Critical reframings and reinterpretings are inevitable, and like everything in the arts they reflect the temper of their times. After the lingering decay of Romantic myths in the twentieth century, writing on Beethoven during the last decades has largely risen from the academy, so it reflects the parade of fashions and shibboleths of that industry. Many present-day books concern ideas about Beethoven rather than Beethoven himself. The assorted theoretical postures of late twentieth-century academe took some heavy shots at him but do not seem to have dislodged him from his unfortunate pedestal, which I believe lodges him too far from us.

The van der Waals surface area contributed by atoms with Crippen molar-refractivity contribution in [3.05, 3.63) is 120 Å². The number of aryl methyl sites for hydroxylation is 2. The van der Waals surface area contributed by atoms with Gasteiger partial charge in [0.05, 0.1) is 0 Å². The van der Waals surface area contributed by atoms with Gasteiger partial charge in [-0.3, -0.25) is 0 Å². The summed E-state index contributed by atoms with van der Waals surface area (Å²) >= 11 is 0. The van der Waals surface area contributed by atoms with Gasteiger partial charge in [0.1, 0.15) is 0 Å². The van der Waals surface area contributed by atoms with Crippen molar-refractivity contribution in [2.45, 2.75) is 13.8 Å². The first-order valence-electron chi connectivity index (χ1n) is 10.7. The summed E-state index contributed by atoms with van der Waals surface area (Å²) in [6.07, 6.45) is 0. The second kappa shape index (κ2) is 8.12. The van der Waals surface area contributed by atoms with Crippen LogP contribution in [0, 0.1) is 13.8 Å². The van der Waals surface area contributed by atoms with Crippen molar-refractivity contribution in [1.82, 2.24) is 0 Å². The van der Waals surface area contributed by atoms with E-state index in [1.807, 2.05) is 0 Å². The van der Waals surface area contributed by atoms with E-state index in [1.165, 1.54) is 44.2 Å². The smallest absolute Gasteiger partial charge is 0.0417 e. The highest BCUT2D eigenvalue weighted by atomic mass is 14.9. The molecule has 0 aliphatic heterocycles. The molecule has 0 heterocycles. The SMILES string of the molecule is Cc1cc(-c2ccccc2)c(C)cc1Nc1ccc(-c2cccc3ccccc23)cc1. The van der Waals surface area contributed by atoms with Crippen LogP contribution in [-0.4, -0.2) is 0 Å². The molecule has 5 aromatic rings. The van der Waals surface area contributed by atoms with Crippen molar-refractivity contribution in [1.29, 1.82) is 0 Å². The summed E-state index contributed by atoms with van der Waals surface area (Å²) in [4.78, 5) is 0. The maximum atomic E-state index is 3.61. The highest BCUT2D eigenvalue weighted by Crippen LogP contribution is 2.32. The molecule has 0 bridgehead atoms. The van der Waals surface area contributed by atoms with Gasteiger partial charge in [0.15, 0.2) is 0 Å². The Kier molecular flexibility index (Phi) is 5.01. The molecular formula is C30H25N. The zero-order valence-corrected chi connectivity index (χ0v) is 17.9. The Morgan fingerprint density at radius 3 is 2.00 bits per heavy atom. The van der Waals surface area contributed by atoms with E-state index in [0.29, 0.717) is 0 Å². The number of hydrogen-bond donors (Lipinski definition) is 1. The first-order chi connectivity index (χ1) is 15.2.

I suspect that many people still feel that in some ways the most effective Beethoven biography remains the massive late nineteenth-century one by Alexander Wheelock Thayer. That American writer set out with the goal of assembling every available fact about Beethoven and putting it down as clearly as possible. “I fight for no theories and cherish no prejudices,” Thayer wrote. “[M]y sole point of view is the truth.” In the 1960s, the book was corrected and updated, with a similarly direct agenda, by Elliot Forbes. For me it is within Thayer’s Victorian language that Beethoven casts the strongest shadow as a person, where I catch glimpses of him walking down the street, joking with friends, thumping the table as he composes, tearing into his fish dinner.